Charles C. Mann, "Bio-blender Earth"

This lecture was presented as part of The Long Now Foundation’s monthly Seminars About Long-term Thinking.

Living in the Homogenocene: The First 500 Years

Monday April 23, 02012 – San Francisco

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Bio-blender Earth – a summary by Stewart Brand

Tumultuous effects resulted and continue to result from the massive mixing of the world’s biota when European ships reconnected the American continent to the rest of the world. Mann traced several of the cascading consequences of “the biggest ecological convulsion since the death of the dinosaurs.”

The first momentous change came from microbial exchange—20 lethal diseases came from Europe to the Americas while only one (syphilis) went the other way. North America, which had been largely cleared by natives with fire and agriculture, reforested when two-thirds to 95% of the native inhabitants died from European diseases—“the greatest demographic catastrophe in human history.” That huge reforesting drew down atmospheric carbon dioxide and Europe’s “Little Ice Age” (1550-1800) apparently resulted.

Meanwhile the mountain of silver at Potosí, Bolivia, vastly enriched Europe, which “went shopping” worldwide. Trading ships coursed the world’s oceans. One artifact picked up from Peru was the potato—a single variety of the 6,000 available. When potatoes in Europe turned out to provide four times the amount of food per acre as wheat, the previously routine famines came to an end, population soared, governments became more stable, and they began building global empires. After 1843 guano shipped by the ton from coastal Peru for fertilizer introduced high-input agriculture. In Ireland 40% of the exploding population ate only potatoes. Around 1844 a potato blight arrived from Mexico, and a million Irish died in the Great Famine and a million more emigrated.

In China, which has no large lakes and only two major rivers, agriculture had been limited to two wet regions where rice could be grown. Two imports from America—maize and sweet potato—could be farmed in dry lands. As in Europe, population went up. Vast areas were terraced as Han farmers pushed westward as far as the Mongolian desert. In heavy rains the terraces melted into the streams, and silt built up in the lowlands, elevating the rivers as much as 40 feet above the surrounding terrain, so when they flooded, millions died. “A Katrina per month for 100 years,” as one Chinese meteorologist described it. The constant calamities weakened the government, and China became ripe for foreign colonial takeover.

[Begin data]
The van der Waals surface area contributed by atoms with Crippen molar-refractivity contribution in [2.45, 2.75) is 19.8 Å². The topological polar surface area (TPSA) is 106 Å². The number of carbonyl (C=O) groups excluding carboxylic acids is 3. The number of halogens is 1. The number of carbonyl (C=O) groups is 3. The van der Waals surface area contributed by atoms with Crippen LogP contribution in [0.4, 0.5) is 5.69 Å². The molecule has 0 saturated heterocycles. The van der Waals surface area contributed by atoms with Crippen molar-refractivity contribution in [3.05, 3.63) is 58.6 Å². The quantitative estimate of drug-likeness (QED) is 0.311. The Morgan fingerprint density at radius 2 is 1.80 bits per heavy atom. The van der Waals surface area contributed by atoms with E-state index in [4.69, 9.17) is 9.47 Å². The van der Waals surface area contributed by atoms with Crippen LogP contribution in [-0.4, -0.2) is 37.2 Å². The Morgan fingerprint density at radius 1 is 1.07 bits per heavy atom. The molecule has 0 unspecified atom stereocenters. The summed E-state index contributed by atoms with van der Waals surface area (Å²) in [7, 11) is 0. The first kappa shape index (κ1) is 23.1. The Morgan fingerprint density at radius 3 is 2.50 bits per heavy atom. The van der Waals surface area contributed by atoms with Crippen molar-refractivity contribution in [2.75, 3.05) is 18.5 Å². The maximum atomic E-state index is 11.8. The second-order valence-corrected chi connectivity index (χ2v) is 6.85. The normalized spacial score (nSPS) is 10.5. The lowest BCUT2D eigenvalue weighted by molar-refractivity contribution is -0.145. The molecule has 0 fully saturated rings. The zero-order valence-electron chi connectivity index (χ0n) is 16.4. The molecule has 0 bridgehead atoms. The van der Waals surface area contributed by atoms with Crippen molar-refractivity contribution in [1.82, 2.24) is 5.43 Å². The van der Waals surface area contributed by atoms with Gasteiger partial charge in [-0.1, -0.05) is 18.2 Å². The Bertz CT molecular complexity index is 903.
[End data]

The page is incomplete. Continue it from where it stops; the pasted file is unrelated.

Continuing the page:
In America two imported diseases—malaria and yellow fever—were selective in who they killed. Europeans died in huge numbers, but Africans were one-tenth as susceptible, and so slavery replaced traditional indentured servitude in all the warm regions that favored mosquito-borne diseases. As one result, four times as many Africans as Europeans crossed the Atlantic and began mixing with the remaining native Americans, giving rise to an endless variety of racial blends and accompanying vitality throughout the Americas.

During the Q & A, Mann described a potential fresh eco-convulsion-in-waiting. “There is an area in southeast Asia roughly the size of Great Britain that is a single giant rubber plantation.” Where rubber trees originally came from in the Amazon there is now a rubber tree leaf-blight that is starting to spread in Asia. “You could lose all the rubber trees in three to six months. It would be the biggest deforestation in a long time.” The entire auto industry, he added, depends on just-in-time delivery of rubber.

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